It was a matter of only a few minutes before I reached my destination and dropped my flier gently to the roof of the building that housed the headquarters of the assassins’ guild of Zodanga.
Rapas’ statement that Ur Jan and his lieutenants were perfecting a plan aimed at my activities against them was the magnet that had lured me here this night.
I had decided that I would not again attempt to use the anteroom off their meeting-place, as not only was the way to it fraught with too much danger but even were I to safely reach the shadowed niche behind the cupboard, I still would be unable to hear anything of their proceedings through the closed door.
I had another plan, and this I put into immediate execution.
I brought my flier to rest at the edge of the roof directly above the room in which the assassins met; then I made a rope fast to one of the rings in her gunwale.
Lying on my belly, I looked over the edge of the roof to make sure of my position and found that I had gauged it to a nicety. Directly below me was the edge of a balcony before a lighted window. My rope hung slightly to one side of the window where it was not visible to those within the room.
Carefully I set the controls of my ship and then tied the end of a light cord to the starting lever. These matters attended to, I grasped the rope and slipped over the eaves of the roof, carrying the light cord in one hand.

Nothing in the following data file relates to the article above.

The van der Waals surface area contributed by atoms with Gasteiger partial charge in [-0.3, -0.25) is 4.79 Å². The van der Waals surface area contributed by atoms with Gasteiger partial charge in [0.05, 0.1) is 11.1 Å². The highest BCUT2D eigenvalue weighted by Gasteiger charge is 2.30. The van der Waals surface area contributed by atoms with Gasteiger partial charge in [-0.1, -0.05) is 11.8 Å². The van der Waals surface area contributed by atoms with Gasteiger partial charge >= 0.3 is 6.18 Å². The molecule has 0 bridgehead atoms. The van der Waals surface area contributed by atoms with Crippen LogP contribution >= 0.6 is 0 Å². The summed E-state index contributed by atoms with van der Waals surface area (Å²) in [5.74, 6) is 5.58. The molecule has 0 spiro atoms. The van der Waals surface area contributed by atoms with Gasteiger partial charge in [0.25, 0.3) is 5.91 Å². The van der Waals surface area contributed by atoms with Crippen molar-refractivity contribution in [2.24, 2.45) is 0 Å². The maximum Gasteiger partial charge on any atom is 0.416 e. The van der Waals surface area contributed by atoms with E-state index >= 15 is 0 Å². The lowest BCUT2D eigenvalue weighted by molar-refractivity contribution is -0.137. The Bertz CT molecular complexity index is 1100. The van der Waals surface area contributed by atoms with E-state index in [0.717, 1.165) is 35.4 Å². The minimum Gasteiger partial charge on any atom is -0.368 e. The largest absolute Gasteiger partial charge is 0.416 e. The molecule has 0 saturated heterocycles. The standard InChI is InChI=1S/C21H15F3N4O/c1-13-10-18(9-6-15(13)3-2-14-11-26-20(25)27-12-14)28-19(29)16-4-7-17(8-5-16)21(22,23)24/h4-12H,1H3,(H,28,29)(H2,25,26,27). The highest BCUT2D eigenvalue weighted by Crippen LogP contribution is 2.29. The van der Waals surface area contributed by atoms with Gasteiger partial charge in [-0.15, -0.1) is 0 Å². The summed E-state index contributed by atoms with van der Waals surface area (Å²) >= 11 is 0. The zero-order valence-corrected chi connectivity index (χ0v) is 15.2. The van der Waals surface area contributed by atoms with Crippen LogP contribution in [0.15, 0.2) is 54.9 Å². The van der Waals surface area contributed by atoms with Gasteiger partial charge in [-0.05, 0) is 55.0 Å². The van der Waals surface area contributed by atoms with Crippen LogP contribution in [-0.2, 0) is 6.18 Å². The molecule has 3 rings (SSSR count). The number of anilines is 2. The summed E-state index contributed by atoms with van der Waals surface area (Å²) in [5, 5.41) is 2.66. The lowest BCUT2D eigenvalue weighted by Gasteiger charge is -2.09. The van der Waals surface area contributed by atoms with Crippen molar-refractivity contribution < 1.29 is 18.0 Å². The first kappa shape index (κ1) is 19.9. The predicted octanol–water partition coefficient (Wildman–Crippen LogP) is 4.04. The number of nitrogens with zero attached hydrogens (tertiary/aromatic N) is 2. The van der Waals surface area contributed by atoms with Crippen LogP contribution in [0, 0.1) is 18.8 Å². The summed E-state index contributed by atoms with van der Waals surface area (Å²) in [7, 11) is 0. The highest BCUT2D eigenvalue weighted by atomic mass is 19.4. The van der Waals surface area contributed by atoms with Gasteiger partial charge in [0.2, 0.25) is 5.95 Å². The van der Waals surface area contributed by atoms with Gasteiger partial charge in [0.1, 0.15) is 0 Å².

I descended quietly, as I had left my weapons on my flier lest they clank against one another or scrape against the side of the building as I descended and thus attract attention to me.
Very cautiously I descended; and when I had come opposite the window, I found that I could reach out with one hand and grasp the rail of the balcony. I drew myself slowly to it and into a position where I could stand securely.
Shortly after I had dropped below the edge of the roof, I had heard voices; and now that I was close to the window, I was delighted to discover that it was open and that I could hear quite well nearly all that was going on within the room. I recognized Ur Jan’s voice. He was speaking as I drew myself to the balcony.
“Even if we get him tonight,” he said, “and he is the man I think he is, we can still collect ransom from the girl’s father or grandfather.”
“And it should be a fat ransom,” said another voice.
“All that a great ship will carry,” replied Ur Jan, “and with it a promise of immunity for all the assassins of Zodanga and their promise that they will not persecute us further.”
I could not but wonder whom they were plotting against now— probably some wealthy noble; but what connection there was between my death and the kidnaping of the girl, I could not fathom, unless, perhaps, they were not speaking of me at all but of another.
At this point, I heard a rapping sound and Ur Jan’s voice saying, “Come in.”
I heard a door open and the sound of men entering the room.
“Ah,” exclaimed Ur Jan, clapping his hands together, “you got him tonight! Two of you were too many for him, eh?”
“We did not get him,” replied a surly voice.
“What?” demanded Ur Jan. “Did he not come to the eating-place tonight?”
“He was there all right,” said another voice, which I recognized instantly as that of Rapas. “I had him there, as I promised.”
“Well, why didn’t you get him?” demanded Ur Jan angrily.